Call it Christmas in July, because we all just received the gift of an additional ALLL consideration. On July 1, 2014 Interagency Guidance on Home Equity Lines of Credit Nearing Their End-of-Draw Periods was released.
Members will undergo a payment shock at the end of their draw periods. Whether there is a balloon payment involved or the line simply converts from interest only to principal and interest payments, the member’s payment is presumably going up. On a fully funded $50,000 HELOC with a 4% interest rate and a 10-year amortization period, payments would go up from ~$167 to ~$506.
That means risk and presumably default rates will also go up. Practically speaking, this means:
- Communicating with your borrowers nearing the end of their draw periods and understanding their financial situation.
- If the borrower is looking to extend or renew their line, you should be carefully evaluating the borrower’s ability to repay prior to extension as opposed to relying on initial underwriting documentation.
- If the borrower communicates financial difficulty, management should participate in or establish workout and modification programs where feasible. Terms should be consistent with the borrower’s hardship meaning payments should correspond with the member’s unique financial situation.
The way I picture this being effectively built into your allowance is segmenting your HELOCs between those far from their draw period (e.g. 12 months or greater) and those nearing or after their draw period. You will also need to evaluate your historical charge offs to ensure you are breaking them out between segments.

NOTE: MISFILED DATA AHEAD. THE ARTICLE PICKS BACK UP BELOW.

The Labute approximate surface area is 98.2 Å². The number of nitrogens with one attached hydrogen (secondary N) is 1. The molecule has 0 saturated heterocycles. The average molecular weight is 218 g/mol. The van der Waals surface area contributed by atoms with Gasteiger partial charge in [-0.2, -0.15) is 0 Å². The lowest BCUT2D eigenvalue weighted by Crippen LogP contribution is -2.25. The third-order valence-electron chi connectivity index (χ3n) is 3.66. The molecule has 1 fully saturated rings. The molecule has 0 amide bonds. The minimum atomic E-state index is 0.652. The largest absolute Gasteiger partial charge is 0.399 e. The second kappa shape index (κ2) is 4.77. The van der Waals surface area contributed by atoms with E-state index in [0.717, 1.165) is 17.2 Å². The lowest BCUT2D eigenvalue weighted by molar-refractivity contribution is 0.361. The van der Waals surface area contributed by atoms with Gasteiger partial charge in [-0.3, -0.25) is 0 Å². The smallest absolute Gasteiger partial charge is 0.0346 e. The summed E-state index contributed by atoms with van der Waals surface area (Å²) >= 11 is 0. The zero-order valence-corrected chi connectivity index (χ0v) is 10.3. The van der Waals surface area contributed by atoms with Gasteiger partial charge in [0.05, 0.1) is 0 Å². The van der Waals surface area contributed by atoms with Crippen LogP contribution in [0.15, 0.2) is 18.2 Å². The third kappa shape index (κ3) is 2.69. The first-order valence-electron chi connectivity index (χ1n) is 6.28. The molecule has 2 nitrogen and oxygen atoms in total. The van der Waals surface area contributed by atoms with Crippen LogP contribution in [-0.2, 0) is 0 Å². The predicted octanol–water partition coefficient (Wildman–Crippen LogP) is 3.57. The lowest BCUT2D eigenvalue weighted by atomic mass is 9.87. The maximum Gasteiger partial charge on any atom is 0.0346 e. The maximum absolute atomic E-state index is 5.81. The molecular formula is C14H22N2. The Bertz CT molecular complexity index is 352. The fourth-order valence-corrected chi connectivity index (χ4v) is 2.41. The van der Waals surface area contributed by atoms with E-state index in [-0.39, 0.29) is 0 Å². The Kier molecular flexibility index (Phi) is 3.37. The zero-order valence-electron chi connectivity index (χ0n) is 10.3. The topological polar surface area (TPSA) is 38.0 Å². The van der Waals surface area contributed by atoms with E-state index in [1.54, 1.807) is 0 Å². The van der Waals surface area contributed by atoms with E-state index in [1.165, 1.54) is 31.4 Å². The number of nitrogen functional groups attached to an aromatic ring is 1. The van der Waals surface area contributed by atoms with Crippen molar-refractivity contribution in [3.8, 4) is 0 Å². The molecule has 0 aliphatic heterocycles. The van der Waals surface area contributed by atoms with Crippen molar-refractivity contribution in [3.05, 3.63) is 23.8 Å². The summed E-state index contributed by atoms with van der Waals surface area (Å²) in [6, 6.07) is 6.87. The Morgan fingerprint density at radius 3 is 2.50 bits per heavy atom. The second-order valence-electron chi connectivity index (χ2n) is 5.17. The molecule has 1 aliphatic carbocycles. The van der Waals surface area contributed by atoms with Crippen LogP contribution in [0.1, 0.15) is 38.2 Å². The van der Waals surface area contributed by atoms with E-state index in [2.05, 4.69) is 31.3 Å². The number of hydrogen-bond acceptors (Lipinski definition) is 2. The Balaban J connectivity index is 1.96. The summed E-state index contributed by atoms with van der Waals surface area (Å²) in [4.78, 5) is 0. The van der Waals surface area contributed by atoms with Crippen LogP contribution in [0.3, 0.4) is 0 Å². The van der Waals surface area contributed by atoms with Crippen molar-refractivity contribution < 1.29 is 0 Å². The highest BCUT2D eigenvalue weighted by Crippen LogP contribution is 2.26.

I do think this is easier said than done because hypothetically you’ll need to not only break out your current portfolio, but break out the historical portfolio as well as charge offs.
When considering how much attention you want to give to the guidance, I would consider the size of your HELOC portfolio and the historical risk. If the portfolio has three charge offs over the past year, it might be overkill to segment these out, unless your goal is to apply some sort of qualitative and environmental factor for the change in balances of HELOCS nearing their end-of-draw period.
Credit unions have a tendency to over think their allowance calculation; spending more time on it than necessary. This is absolutely driven by an overwhelming pool of guidance and scrutiny examiners and auditors. Keep in mind that (a) it’s your calculation and (b) no one is ever right! Do your best, continue to evaluate your methodology’s historical accuracy in forecasting losses, and move on.